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Privilege: A welcome respite from ENRC?

05 February 2018. Published by Davina Given, Partner and Mafruhdha Miah, Senior Associate

Are interviews held with employees to prepare a report intended to deter a governmental authority from taking legal action privileged?

No, said Mrs Justice Andrews in May 2017 in SFO v ENRC. Yes, said Lord Justice Vos in the recently released decision of Bilta (UK) v RBS. I hope the latter is a good omen for the Court of Appeal's decision in the former.

Background: requirements for litigation privilege

Ever since the House of Lords declined to engage with the Court of Appeal's exceptionally narrow definition of the 'client' in determining the application of legal professional privilege in Three Rivers (No 5), communications with most of a corporate's staff are likely to be privileged only if the communication is for the dominant purpose of conducting adversarial litigation that is in progress or in contemplation (litigation privilege).  That puts a premium on finding that dominant purpose when a problem arises and a corporate needs to find out what has happened from its staff.   


In SFO v ENRC, Andrews J held that interviews conducted with employees as part of an internal investigation while the SFO was investigating were not privileged and should be disclosed to the SFO.  This was in part on the basis that litigation privilege did not extend to documents created to avoid potential criminal prosecution by the SFO. 

Bilta (UK) v RBS

Vos LJ has now taken a different line. 

Bilta is suing RBS for over £140m for alleged dishonest assistance and fraudulent trading in connection with VAT fraud.  HMRC had previously denied VAT relief of £86m to RBS on the basis that RBS knew or should have known that the underlying transactions were connected with fraud.   Bilta sought disclosure of employee interviews conducted on behalf of RBS in the context of the HMRC investigation, on the basis that the interviews were not conducted for the dominant purpose of litigation but to find out the facts and to persuade HMRC not to deny relief.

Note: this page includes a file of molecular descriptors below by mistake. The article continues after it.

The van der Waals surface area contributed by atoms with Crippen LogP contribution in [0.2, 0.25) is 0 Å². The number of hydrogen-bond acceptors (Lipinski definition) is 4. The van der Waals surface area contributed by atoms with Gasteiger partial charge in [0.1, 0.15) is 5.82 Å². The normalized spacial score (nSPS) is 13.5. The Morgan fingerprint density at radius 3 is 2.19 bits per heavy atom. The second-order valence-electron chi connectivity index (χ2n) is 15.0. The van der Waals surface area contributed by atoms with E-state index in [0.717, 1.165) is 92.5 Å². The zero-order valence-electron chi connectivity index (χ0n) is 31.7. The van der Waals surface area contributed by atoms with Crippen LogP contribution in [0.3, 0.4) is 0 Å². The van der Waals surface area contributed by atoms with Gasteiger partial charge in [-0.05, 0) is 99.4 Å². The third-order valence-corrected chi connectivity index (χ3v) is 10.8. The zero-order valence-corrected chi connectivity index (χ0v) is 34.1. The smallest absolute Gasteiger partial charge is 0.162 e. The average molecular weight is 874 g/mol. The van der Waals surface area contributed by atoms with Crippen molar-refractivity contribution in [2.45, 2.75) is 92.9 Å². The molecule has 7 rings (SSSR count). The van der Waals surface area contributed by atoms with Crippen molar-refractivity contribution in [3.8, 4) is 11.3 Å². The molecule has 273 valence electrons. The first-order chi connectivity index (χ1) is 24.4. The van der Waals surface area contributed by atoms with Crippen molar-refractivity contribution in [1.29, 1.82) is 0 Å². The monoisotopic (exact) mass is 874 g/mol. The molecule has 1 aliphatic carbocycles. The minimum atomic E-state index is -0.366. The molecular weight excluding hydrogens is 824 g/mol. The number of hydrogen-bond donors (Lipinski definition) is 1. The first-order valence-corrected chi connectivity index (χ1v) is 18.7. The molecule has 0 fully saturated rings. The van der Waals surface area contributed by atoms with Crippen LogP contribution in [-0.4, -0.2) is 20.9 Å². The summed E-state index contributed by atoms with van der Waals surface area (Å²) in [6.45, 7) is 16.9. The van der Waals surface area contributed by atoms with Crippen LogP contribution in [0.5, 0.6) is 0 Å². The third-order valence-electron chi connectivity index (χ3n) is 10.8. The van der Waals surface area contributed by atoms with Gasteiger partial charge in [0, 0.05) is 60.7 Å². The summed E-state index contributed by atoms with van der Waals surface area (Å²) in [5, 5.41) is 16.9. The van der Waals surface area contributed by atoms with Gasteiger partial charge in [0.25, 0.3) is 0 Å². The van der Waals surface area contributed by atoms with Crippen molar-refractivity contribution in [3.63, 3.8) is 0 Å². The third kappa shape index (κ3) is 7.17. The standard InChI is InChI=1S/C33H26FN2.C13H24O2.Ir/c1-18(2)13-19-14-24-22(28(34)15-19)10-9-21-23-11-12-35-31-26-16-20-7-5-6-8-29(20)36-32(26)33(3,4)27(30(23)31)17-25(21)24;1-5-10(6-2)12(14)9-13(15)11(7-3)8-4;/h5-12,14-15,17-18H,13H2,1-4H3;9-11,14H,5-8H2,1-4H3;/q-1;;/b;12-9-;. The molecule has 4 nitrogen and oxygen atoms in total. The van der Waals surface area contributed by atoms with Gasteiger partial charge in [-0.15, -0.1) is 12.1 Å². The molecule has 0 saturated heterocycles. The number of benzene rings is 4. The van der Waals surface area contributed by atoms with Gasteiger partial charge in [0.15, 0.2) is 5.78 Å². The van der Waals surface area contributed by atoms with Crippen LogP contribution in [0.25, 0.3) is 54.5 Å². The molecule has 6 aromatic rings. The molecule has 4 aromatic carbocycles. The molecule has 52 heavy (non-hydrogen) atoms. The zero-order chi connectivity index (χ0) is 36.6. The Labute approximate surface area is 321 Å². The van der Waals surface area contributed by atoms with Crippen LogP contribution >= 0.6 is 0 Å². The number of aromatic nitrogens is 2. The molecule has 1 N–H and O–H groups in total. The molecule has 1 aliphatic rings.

Despite apparent similarities with SFO v ENRC, Vos LJ held that, on the facts, these interviews were privileged and so RBS was not obliged to disclose them to Bilta.  Vos LJ declined to "draw a general legal principle from [Andrews J's] approach" to the facts in SFO v ENRC and instead emphasised the importance of taking "a realistic, indeed commercial, view of the facts".  Fending off HMRC's denial of relief was held to be "part of the continuum that formed the road to the litigation".

Onwards and upwards?

Vos LJ refused leave to appeal and, at the time of writing, it is not known whether Bilta will seek (or be granted) leave to appeal from the Court of Appeal.  However, the appeal in SFO v ENRC is due to be heard later this year by the Court of Appeal.  It is to be hoped that the Court of Appeal too takes "a realistic, indeed commercial, view" and restores the role of litigation privilege.  Until then, litigation privilege will remain a hotly contested area.